- What is the root of the animosity of the Fitzwilliam family towards the Bennets?
I imagined the Fitzwilliams as snobbish, looking down on their “poor” neighbors at Longbourn, hardly able to hold onto their lands. I did not envision any particular event that caused a rift. Had the Bennets not had personal problems that were widely known, perhaps the Fitzwilliams would have had less disdain for the family.
- We Janites always want the best for Elizabeth. If you don’t mind me saying, your Darcy is going to have to work hard to win her heart. What was your motivation behind his personality and behavior?
I adore Darcy and Elizabeth, and in P&P enjoyed the journey and the changes they made in themselves and how they viewed the other to come to a joyful conclusion. I see Darcy as a man who is deeply protective of those he loves. In There You Were, when he meets Elizabeth at 15, she is wild and loud, and comes from a family he sees as problematic for a variety of reasons. He would not want his favorite cousin, James (eventually promoted in rank so he becomes Colonel Fitzwilliam), entangled with the Bennets. As Elizabeth matures and changes, and he comes to know her for who she truly is, his opinion alters. The cold and critical Darcy that Elizabeth meets is far from the joyful, passionate partner she imagines desiring in her youth, but circumstances help him change and alters how she views him as well. When first we meet him in There You Were, he is in his early 20s. She notes how responsibilities weigh on him—he has a keen sense of duty and being orphaned thrust him into the role of running grand estates and caring for his young sister. Additionally, not everyone does well in social situations, and P&P makes it clear that assemblies and gatherings of strangers make him quite uncomfortable. All of that said, however, he does have to make some serious amends for the unkind things he says to her when first they meet.
- Can you give us a hint as to how Elizabeth and Darcy will find their way to one another?
Time together can change opinions, and tragedy often brings people together.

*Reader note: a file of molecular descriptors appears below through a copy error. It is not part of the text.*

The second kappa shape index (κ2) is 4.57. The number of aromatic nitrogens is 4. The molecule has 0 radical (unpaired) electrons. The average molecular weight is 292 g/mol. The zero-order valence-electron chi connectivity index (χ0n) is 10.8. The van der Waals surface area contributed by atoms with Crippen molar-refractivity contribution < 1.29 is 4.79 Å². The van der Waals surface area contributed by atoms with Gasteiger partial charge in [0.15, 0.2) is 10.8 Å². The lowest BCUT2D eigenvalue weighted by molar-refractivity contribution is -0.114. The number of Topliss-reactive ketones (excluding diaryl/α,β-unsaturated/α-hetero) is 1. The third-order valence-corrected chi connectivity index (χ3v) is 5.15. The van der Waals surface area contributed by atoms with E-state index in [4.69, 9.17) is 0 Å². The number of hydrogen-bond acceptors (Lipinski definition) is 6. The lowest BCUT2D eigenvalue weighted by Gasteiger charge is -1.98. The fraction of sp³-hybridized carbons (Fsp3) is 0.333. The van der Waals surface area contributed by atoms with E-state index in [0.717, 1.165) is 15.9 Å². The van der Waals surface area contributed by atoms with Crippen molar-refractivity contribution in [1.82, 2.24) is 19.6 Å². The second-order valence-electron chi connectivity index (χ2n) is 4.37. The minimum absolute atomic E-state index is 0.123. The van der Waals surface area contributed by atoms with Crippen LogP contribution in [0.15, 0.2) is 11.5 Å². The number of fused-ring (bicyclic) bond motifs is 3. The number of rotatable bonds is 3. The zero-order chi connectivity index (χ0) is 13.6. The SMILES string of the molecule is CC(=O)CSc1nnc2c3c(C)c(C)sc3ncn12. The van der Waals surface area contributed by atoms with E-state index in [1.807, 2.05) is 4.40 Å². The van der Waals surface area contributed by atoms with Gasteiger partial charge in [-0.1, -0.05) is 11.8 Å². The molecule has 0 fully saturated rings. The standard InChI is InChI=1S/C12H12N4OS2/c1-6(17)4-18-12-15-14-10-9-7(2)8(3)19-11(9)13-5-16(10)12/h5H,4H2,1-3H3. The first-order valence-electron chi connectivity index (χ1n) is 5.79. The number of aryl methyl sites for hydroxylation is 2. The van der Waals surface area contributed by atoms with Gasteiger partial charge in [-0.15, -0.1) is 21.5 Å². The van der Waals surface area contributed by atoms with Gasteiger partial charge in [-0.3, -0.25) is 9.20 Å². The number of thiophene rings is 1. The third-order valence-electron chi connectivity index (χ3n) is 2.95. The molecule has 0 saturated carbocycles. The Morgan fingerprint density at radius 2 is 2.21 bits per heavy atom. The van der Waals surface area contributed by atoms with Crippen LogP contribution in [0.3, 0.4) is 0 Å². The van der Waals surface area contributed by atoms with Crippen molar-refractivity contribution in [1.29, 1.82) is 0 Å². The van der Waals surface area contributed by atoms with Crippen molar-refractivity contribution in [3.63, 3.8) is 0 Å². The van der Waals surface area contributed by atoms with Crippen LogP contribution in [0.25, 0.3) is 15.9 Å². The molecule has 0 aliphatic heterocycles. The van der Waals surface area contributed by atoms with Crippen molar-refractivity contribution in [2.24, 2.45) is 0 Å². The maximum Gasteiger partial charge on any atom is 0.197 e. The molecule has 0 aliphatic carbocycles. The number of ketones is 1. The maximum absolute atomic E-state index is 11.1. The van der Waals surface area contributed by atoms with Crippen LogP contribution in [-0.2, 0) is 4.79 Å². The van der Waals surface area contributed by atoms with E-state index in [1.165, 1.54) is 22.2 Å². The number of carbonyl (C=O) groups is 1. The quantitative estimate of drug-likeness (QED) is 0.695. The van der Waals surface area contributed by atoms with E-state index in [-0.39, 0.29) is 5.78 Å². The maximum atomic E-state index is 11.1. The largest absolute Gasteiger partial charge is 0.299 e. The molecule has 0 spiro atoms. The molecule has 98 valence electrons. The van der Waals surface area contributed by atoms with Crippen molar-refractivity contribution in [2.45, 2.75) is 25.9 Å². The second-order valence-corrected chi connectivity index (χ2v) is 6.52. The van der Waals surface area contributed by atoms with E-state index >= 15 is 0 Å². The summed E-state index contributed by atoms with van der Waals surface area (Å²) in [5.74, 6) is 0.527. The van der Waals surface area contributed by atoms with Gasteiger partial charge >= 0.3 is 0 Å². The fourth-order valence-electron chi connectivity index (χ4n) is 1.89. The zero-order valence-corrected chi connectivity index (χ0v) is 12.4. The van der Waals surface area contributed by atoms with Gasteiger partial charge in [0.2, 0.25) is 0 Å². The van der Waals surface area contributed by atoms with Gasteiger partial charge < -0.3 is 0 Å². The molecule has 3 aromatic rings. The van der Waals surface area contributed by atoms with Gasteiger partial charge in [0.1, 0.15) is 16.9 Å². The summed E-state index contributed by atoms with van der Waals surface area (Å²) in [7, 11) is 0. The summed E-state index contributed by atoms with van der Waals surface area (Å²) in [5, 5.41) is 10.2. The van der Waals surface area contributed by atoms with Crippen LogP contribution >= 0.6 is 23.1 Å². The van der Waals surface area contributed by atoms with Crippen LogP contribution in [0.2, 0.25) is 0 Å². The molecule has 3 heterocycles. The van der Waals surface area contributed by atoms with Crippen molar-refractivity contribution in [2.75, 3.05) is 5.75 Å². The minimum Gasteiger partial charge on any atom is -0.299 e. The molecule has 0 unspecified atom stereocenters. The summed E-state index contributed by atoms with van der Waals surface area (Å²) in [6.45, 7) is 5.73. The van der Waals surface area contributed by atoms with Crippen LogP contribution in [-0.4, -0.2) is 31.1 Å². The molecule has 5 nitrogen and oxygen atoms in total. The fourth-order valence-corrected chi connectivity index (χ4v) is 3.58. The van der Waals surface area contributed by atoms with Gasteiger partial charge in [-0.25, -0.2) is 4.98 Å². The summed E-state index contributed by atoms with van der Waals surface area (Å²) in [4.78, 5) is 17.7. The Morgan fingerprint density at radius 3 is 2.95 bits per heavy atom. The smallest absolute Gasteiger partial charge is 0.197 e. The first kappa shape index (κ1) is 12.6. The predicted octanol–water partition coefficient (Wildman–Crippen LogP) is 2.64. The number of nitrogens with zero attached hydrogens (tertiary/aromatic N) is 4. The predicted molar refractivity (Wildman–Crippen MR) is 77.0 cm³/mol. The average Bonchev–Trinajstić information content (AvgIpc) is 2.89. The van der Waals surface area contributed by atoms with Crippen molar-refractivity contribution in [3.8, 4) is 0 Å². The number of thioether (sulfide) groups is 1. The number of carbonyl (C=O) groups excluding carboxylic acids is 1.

Thank you, Michelle for answering my questions about your new book.
The story started out as if it’s written in the future about the past events. Though the start of the plot had me shocked! No Mrs Bennet, a Mr Bennet who has given up any pretence of having a care for his family and a Mr Gardiner who is less than proactive in his dealings with the Bennet family, quite a turn around for the normal troupe. I was feeling so bereft for Jane and Elizabeth and how they are left on their own to raise each other to be the ladies we readers love and admire had me shaking my head in both frustration and sorrow.
To be brutally honest I had a devil of time finding any characters to like, but slowly it happened but it took a while but James Fitzwilliam and Elizabeth soon had me both smiling and cursing a few times. In the beginning I was close to giving up on this book, and cursing the author for ruining my favourite Austen book, but I kept at it and was rewarded with a different kind of written variation than even I have ever read before. A new character had me quite easily smiling, namely a Miss Taylor, a teacher/tutor/friend to Elizabeth, absolutely loved her.
But as the plot and drama unfolds I knew that Darcy would have quite a time winning the heart of Elizabeth, – and I was right. A lot of drama, a LOT of feelings – be prepared to be taken along on a rollercoaster of emotions, most negative in the beginning but by the ending those remarkable feelings of falling in love, silently, nearly unnoticed but finally admitted. The ending had me quite satisfied. I hope others will enjoy this book, and maybe like some of the characters more than I did.
Michelle Ray is a middle school literature teacher who also directs plays, writes stories, and sees as many Broadway shows as she can. She grew up in Los Angeles and went to the awesome Westlake School for Girls where theater had the cachet of football and the girls were in charge of everything. She lives with her husband and daughters near Washington DC, and dreams of traveling anywhere and everywhere.
There you have it, dear readers. I will be back in just two weeks with yet another review for “Mistress of Netherfield”, a book I am looking forward to reading. So check back, and remember to leave a comment.